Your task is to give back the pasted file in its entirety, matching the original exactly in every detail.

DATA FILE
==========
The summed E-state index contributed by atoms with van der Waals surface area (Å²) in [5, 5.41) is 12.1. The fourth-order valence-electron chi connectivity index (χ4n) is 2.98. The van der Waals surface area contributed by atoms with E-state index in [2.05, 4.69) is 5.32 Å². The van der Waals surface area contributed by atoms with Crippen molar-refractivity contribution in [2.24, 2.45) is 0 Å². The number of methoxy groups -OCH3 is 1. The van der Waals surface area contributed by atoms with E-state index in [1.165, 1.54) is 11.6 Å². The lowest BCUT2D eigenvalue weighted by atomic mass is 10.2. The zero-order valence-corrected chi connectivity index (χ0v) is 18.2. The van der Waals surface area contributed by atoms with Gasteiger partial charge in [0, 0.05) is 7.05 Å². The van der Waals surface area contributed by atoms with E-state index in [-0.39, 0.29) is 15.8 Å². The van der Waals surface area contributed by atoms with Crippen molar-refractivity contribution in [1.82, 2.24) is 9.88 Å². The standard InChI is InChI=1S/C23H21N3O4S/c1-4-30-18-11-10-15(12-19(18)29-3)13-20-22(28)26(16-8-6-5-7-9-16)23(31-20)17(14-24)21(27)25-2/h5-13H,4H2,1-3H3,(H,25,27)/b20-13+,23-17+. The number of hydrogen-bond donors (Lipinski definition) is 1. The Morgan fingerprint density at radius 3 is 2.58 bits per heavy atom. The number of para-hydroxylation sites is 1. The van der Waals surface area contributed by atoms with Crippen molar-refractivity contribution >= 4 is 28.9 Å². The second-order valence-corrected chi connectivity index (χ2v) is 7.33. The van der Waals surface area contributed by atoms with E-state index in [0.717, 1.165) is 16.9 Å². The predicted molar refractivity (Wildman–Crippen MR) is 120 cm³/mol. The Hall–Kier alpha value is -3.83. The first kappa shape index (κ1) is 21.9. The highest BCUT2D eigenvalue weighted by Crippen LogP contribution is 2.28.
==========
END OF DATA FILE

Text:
The summed E-state index contributed by atoms with van der Waals surface area (Å²) in [5, 5.41) is 12.1. The fourth-order valence-electron chi connectivity index (χ4n) is 2.98. The van der Waals surface area contributed by atoms with E-state index in [2.05, 4.69) is 5.32 Å². The van der Waals surface area contributed by atoms with Crippen molar-refractivity contribution in [2.24, 2.45) is 0 Å². The number of methoxy groups -OCH3 is 1. The van der Waals surface area contributed by atoms with E-state index in [1.165, 1.54) is 11.6 Å². The lowest BCUT2D eigenvalue weighted by atomic mass is 10.2. The zero-order valence-corrected chi connectivity index (χ0v) is 18.2. The van der Waals surface area contributed by atoms with Gasteiger partial charge in [0, 0.05) is 7.05 Å². The van der Waals surface area contributed by atoms with E-state index in [-0.39, 0.29) is 15.8 Å². The van der Waals surface area contributed by atoms with Crippen molar-refractivity contribution in [1.82, 2.24) is 9.88 Å². The standard InChI is InChI=1S/C23H21N3O4S/c1-4-30-18-11-10-15(12-19(18)29-3)13-20-22(28)26(16-8-6-5-7-9-16)23(31-20)17(14-24)21(27)25-2/h5-13H,4H2,1-3H3,(H,25,27)/b20-13+,23-17+. The number of hydrogen-bond donors (Lipinski definition) is 1. The Morgan fingerprint density at radius 3 is 2.58 bits per heavy atom. The number of para-hydroxylation sites is 1. The van der Waals surface area contributed by atoms with Crippen molar-refractivity contribution >= 4 is 28.9 Å². The second-order valence-corrected chi connectivity index (χ2v) is 7.33. The van der Waals surface area contributed by atoms with E-state index in [0.717, 1.165) is 16.9 Å². The predicted molar refractivity (Wildman–Crippen MR) is 120 cm³/mol. The Hall–Kier alpha value is -3.83. The first kappa shape index (κ1) is 21.9. The highest BCUT2D eigenvalue weighted by Crippen LogP contribution is 2.28.